Doug Davis

The charm of horse racing lies primarily in the animals that do it—their beauty, grace, power and their degree of class. But there is an undeniable attraction to the colorful human beings that make it happen. The purpose of this blog is to share my stories about some of these characters. My requisites in the selection: I had dealings with them, their antics and accomplishments should not be forgotten, and that at least most of them are no longer with us. Cot Campbell      


   The nicest compliment I ever received came from big, blustery Doug Davis, a horseman's horse trainer.

   Perhaps the nature of the compliment will indicate that I have been pitifully desperate for kind words. But I loved it.

   In my early years in the horse business, I found it quite expedient to buy horses on terms. Oversimplified, this means I bought the horse by paying one-third of the purchase price down, took possession of the animal, and deferred the balance over two payments six months apart. This was unheard of in this industry when I first started doing it. I could do it because I had earned a good reputation. Any deviations from the payment schedule would be in favor of the seller. I saw to that.

   One year in a horses-of-all-ages paddock sale at Saratoga, Doug Davis was selling (on behalf of his major patron) a good race filly named Jill the Terrible. She figured to be pricey, but I wanted to buy her. Before the sale I asked the owner, whom I knew only slightly, if he would provide me with terms if I were the successful bidder. He was a little skittish about this, hemmed and hawed, and said he'd have to think it over and get back to me.

   Later that day, this fellow walked up to me and said, "I asked Doug Davis if he thought I would be safe in selling that filly to you on terms. Doug told me, ‘Well, I just wish that son of a bitch owed me a quarter of a million dollars!' "

   From that day on, I've had a warm spot in my heart for Doug Davis.

   Doug had style, presence, and charisma. When he walked into a room, you knew he was there. He made any gathering more interesting. He was a big man with a thunderous voice and a gaudy appetite for life.

   As a child he must have been influenced by Tom Mix or Hopalong Cassidy because he went "western" all his life. When he died, his estate included 75 pairs of cowboy boots and 60 cowboy hats.

Until Wayne Lukas wrested the title away, Doug Davis was the winningest trainer in Keeneland history. This was accomplished when Keeneland certainly offered fine racing, but was not as stylish as it is today. Doug was predominantly a "Midwestern" trainer. He seldom ventured to big-time tracks in New York, Florida, or California. He had mostly Grade B stock, much of which he bred from Hempen, a stallion owned by Davis and known for throwing speed and precocity.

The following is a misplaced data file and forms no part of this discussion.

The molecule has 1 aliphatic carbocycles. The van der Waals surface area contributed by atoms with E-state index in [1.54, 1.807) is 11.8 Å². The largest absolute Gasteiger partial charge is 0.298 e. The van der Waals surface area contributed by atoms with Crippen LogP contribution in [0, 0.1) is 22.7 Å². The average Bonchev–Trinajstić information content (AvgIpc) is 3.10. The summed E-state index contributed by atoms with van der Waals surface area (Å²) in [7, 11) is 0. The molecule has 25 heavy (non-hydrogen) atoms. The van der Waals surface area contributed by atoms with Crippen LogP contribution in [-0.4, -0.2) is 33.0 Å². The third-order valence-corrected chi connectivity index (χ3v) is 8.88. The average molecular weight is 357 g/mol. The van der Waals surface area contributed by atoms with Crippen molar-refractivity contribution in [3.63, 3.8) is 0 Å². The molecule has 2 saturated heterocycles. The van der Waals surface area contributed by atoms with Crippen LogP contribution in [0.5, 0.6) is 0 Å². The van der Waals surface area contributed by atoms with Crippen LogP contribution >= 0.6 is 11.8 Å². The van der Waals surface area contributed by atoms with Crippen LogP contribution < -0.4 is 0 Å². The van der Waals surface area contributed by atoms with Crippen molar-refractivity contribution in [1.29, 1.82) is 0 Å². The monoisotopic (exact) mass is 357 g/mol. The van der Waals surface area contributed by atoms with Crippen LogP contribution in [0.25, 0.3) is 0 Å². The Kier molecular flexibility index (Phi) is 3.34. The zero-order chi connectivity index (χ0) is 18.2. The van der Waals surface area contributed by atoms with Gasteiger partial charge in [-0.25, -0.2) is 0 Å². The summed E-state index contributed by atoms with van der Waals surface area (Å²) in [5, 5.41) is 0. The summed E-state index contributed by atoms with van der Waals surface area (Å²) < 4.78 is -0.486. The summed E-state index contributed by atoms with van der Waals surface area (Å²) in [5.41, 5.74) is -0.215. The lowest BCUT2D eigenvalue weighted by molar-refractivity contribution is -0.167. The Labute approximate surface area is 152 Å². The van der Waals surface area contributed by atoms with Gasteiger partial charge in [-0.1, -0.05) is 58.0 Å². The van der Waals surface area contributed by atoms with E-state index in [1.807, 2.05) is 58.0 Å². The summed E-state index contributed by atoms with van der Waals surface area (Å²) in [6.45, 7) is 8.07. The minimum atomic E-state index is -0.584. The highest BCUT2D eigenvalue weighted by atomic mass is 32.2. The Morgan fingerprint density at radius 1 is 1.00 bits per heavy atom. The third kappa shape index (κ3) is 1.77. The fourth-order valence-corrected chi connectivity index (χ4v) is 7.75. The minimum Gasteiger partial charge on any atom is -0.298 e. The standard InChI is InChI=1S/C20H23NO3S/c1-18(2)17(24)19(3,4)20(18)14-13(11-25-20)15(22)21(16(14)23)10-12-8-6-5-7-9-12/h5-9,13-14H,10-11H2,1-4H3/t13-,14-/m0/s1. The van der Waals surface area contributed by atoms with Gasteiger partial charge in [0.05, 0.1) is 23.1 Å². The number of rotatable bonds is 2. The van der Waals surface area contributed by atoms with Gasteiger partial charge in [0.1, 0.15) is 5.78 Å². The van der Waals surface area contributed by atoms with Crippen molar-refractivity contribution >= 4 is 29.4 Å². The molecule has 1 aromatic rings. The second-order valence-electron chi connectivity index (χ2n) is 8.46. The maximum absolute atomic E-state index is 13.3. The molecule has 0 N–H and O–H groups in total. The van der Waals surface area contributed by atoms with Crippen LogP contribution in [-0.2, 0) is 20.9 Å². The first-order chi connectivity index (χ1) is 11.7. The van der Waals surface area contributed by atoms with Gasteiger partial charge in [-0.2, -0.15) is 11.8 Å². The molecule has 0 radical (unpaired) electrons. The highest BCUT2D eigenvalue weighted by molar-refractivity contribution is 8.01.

Doug Davis and Annihilate 'em
Doug Davis with Annihilate 'em

   But Doug trained many stakes winners, one of which went to Saratoga and jerked a knot in the best of the Eastern stock in the prestigious Travers Stakes. This was Annihilate ‘em. He had big speed and was able to carry that speed over a distance.

   When the colt got good, Doug loaded him up in a gooseneck trailer, threw in Charlie, his famous and remarkable stable pony, and a few more runners, and headed up to the Spa.

   This entourage created a bit of a reaction at Saratoga. In the first place, gooseneck trailers were not de rigueur at Saratoga. Doug himself went over with "the Establishment" like a bastard at a family reunion, and on top of that, he had a stable pony that actually functioned without a bridle!

   I must admit, the first time I ever saw Charlie smoothly shepherding a jittery runner to the post, I was flabbergasted. Charlie was equipped with not one bit of leather from his shoulders forward and depended entirely on his own incredible savvy and an occasional bit of knee or heel pressure (or mental telepathy!) from the rider.

   The Saratoga outriders and stewards were aghast when Doug came on the track the first morning. Astride the seemingly nonchalant and bridleless Charlie, the old Kentucky boy was taking Annihilate ‘em out for a gallop several days before the Travers.

   An outrider came loping up to this strange little group and said, "You'll have to get that pony off this racetrack. He hasn't got a bridle on!"

   Doug explained, "Aww, I know, but he's fine. Charlie don't like anything around his head." He thought that would take care of the intrusion.

   "Off! Right now! We're not going to have lead ponies out here with no bridles on them. We've got the safety of the racetrack to consider. Go borrow another lead pony," the outrider firmly ordered.